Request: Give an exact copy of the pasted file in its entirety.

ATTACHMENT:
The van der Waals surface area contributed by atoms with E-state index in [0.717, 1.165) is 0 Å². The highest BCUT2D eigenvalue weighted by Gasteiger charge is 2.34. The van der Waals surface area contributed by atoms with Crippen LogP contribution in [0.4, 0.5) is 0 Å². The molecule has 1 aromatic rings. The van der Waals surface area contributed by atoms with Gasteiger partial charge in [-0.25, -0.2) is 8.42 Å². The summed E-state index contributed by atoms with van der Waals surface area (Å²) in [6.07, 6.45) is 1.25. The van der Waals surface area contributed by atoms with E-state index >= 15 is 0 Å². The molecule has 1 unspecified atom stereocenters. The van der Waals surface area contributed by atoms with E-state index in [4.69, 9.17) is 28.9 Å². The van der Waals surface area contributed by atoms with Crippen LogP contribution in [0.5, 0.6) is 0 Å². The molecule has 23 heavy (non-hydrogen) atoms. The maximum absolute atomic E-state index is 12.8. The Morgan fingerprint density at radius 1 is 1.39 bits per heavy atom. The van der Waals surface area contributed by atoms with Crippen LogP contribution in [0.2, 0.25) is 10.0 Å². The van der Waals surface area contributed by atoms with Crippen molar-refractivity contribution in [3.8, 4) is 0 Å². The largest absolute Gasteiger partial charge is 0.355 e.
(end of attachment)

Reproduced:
The van der Waals surface area contributed by atoms with E-state index in [0.717, 1.165) is 0 Å². The highest BCUT2D eigenvalue weighted by Gasteiger charge is 2.34. The van der Waals surface area contributed by atoms with Crippen LogP contribution in [0.4, 0.5) is 0 Å². The molecule has 1 aromatic rings. The van der Waals surface area contributed by atoms with Gasteiger partial charge in [-0.25, -0.2) is 8.42 Å². The summed E-state index contributed by atoms with van der Waals surface area (Å²) in [6.07, 6.45) is 1.25. The van der Waals surface area contributed by atoms with E-state index >= 15 is 0 Å². The molecule has 1 unspecified atom stereocenters. The van der Waals surface area contributed by atoms with E-state index in [4.69, 9.17) is 28.9 Å². The van der Waals surface area contributed by atoms with Crippen LogP contribution in [0.5, 0.6) is 0 Å². The molecule has 23 heavy (non-hydrogen) atoms. The maximum absolute atomic E-state index is 12.8. The Morgan fingerprint density at radius 1 is 1.39 bits per heavy atom. The van der Waals surface area contributed by atoms with Crippen LogP contribution in [0.2, 0.25) is 10.0 Å². The van der Waals surface area contributed by atoms with Crippen molar-refractivity contribution in [3.8, 4) is 0 Å². The largest absolute Gasteiger partial charge is 0.355 e.